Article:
Tag:Jarnell Stokes
Posted on: January 1, 2012 9:00 pm

Jarnell Stokes won't play in Memphis this week

By Jeff Goodman

Jarnell Stokes won't make his debut in his hometown of Memphis this week. In fact, the talented big man may not see his first college action for a couple weeks. 

Tennessee coach Cuonzo Martin told CBSsports.com that even if Stokes, a Memphis native who is enrolling in college early, gets through the NCAA clearinghouse, he won't play against the Tigers on Wednesday night in Memphis. 

"We need to get him acclimated, adjusted and comfortable," Martin told CBSSports.com. "There's no reason to rush him." 

Martin said it's unlikely Stokes would play until Jan. 12 at the earliest.

Martin doesn't want to throw his talented Memphis native -- who committed last week and will enroll in college early -- to the wolves. 

Stokes, who graduated from high school in 3 1/2 years, is still waiting to be officially admitted to school and cleared by the NCAA. But the schedule is daunting for the big man with hometown Memphis this week, followed by Florida on Jan. 7, at Mississippi State on Jan. 12 and Kentucky on Jan. 14.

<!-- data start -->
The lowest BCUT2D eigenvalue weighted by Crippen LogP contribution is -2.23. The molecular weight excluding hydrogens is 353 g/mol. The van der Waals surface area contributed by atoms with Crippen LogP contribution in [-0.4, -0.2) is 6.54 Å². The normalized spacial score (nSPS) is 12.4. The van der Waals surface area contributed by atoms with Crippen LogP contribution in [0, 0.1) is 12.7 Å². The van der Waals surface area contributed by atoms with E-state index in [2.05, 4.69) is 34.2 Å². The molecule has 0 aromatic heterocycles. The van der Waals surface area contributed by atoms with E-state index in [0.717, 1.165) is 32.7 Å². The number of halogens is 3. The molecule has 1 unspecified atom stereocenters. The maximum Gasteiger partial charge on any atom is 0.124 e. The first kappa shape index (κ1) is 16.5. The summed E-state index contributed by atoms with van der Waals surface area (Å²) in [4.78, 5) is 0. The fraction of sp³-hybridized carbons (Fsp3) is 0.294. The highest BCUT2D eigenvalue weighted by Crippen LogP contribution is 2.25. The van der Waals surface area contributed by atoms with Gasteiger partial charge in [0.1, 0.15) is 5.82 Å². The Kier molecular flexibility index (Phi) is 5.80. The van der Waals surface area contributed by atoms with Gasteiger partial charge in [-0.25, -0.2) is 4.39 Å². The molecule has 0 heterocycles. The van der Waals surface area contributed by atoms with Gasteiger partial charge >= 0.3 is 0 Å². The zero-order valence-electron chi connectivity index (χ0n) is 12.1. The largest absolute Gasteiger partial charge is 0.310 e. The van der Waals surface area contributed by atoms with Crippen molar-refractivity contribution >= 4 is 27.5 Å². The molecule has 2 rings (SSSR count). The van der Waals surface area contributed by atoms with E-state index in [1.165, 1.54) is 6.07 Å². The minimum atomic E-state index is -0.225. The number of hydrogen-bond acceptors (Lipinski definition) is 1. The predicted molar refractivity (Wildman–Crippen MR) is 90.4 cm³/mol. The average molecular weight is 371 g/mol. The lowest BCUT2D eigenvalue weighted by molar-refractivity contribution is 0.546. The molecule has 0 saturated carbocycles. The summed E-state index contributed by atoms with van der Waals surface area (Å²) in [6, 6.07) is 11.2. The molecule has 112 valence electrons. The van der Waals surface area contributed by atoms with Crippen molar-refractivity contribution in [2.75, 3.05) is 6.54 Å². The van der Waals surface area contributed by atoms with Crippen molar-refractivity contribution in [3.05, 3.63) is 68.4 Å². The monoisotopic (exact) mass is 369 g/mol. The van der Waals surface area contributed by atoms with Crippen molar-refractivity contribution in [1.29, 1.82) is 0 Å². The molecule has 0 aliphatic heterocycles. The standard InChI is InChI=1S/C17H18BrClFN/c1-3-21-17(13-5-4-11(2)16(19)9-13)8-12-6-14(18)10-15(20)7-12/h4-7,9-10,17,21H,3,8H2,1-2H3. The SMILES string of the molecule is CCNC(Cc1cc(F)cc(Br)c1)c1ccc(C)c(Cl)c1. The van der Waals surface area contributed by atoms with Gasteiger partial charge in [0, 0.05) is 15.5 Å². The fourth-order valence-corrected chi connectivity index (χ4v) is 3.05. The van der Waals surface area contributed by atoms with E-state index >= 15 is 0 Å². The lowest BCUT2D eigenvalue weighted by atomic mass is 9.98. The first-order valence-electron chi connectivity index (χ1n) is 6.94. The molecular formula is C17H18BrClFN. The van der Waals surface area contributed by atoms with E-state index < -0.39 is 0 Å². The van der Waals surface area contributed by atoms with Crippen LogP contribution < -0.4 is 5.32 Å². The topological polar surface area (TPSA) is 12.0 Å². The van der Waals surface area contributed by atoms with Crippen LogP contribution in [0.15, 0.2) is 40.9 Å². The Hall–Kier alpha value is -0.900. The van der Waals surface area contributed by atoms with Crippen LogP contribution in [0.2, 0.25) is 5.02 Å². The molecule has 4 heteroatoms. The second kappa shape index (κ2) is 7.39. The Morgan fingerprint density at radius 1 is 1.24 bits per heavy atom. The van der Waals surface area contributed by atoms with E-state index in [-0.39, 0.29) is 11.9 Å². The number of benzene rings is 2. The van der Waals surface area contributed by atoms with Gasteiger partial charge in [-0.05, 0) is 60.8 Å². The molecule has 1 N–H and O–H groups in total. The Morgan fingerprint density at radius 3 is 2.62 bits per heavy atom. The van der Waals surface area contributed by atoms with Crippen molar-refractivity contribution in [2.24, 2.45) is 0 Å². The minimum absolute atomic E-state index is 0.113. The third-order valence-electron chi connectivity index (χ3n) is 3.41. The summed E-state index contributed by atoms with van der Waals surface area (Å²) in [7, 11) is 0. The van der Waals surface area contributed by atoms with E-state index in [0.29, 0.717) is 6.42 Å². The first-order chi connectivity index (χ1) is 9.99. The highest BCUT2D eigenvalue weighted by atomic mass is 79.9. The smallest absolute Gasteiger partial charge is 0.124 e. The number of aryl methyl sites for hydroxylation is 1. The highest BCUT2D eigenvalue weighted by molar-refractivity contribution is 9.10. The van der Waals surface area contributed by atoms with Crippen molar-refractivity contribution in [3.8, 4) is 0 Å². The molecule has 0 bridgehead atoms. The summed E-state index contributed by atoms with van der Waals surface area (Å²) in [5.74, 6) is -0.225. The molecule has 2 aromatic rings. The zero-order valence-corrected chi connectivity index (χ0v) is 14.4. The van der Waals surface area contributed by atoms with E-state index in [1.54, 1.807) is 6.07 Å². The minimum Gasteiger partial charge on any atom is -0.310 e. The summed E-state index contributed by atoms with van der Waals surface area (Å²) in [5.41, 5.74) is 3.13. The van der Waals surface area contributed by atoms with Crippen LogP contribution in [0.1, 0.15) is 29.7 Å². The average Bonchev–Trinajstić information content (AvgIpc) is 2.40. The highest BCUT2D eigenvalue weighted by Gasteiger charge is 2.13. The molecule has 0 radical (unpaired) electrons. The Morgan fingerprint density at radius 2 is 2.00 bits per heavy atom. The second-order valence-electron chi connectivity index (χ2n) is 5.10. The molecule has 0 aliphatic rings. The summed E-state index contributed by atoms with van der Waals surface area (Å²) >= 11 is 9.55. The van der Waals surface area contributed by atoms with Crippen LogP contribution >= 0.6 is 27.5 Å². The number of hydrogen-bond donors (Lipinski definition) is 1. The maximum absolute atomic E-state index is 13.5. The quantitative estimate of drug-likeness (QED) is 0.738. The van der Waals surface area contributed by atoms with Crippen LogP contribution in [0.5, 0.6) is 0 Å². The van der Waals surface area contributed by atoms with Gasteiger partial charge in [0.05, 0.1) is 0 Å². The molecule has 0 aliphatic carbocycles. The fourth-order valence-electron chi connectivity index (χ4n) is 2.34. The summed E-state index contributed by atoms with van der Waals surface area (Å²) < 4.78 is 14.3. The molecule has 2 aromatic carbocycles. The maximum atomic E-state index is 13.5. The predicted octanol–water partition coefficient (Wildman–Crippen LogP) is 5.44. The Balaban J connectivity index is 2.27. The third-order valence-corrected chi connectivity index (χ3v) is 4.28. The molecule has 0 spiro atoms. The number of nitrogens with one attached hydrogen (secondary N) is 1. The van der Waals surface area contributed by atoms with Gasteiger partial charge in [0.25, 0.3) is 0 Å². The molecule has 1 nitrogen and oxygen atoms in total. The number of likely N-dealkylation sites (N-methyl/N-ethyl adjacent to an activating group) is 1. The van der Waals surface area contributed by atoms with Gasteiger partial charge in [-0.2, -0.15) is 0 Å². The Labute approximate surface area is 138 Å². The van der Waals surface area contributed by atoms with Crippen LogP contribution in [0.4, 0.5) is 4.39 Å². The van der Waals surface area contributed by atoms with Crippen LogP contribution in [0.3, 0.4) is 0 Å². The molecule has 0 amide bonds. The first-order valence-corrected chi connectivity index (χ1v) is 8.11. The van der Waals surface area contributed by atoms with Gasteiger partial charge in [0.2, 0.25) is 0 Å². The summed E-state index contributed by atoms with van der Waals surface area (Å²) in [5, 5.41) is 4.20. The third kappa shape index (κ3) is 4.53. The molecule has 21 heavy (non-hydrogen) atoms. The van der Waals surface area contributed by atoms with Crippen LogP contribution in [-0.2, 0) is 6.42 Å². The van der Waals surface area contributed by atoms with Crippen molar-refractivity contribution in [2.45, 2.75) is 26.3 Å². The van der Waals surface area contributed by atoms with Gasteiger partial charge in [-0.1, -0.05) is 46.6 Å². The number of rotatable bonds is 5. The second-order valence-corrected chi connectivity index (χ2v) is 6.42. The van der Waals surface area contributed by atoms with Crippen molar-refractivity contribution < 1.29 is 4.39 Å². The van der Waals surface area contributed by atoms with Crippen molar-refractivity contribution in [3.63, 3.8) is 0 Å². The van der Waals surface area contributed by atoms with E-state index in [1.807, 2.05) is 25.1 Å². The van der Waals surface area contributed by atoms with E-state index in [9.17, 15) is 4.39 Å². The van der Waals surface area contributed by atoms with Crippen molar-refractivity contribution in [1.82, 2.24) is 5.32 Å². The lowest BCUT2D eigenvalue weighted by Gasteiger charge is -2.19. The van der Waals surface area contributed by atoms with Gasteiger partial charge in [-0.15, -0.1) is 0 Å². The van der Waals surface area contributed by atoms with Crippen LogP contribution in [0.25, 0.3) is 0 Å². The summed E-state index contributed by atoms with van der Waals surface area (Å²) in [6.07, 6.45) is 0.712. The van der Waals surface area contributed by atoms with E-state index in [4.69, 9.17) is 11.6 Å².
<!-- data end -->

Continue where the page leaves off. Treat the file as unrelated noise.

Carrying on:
If that's the case, he might want to wait to play him until Jan. 18 in Athens against Georgia. 

Posted on: December 22, 2011 7:51 pm
Edited on: December 22, 2011 7:52 pm

Stokes picks Tennessee

By Gary Parrish

MEMPHIS -- Jarnell Stokes publicly committed to Tennessee on Thursday.

He plans to enroll in Knoxville in January and play this season.

Stokes' announcement ended a long and intense recruitment that featured other programs such as Kentucky, Connecticut, Florida, Arkansas and Memphis vying for his services. The 6-foot-8 forward spent months interacting with followers on Twitter and greatly increased his profile with fans, and the recruitment took a turn in recent weeks when the TSSAA ruled the Memphis native ineligible to play high school basketball this season because of a transfer from Central High to Southwind High. Once that happened, Stokes decided to graduate early and enroll in college mid-semester. Sources told CBSSports.com he settled on Tennessee in recent days and stuck to that choice despite late pushes from various coaching staffs.

This is big for first-year UT coach Cuonzo Martin.

CBSSports.com ranks Stokes as the 16th-best prospect in the Class of 2012. He represents the first elite-level recruit to leave the city of Memphis for Tennessee since Tony Harris signed with the Vols before the 1997-98 season. Stokes is also the first primary target within the city that Memphis coach Josh Pastner has missed on since he replaced John Calipari in April 2009, though it should be noted that Pastner signed Shaq Goodwin out of Georgia last month.

CBSSports.com ranks Goodwin as the 21st-best prospect in the Class of 2012.

He plays the same position as Stokes.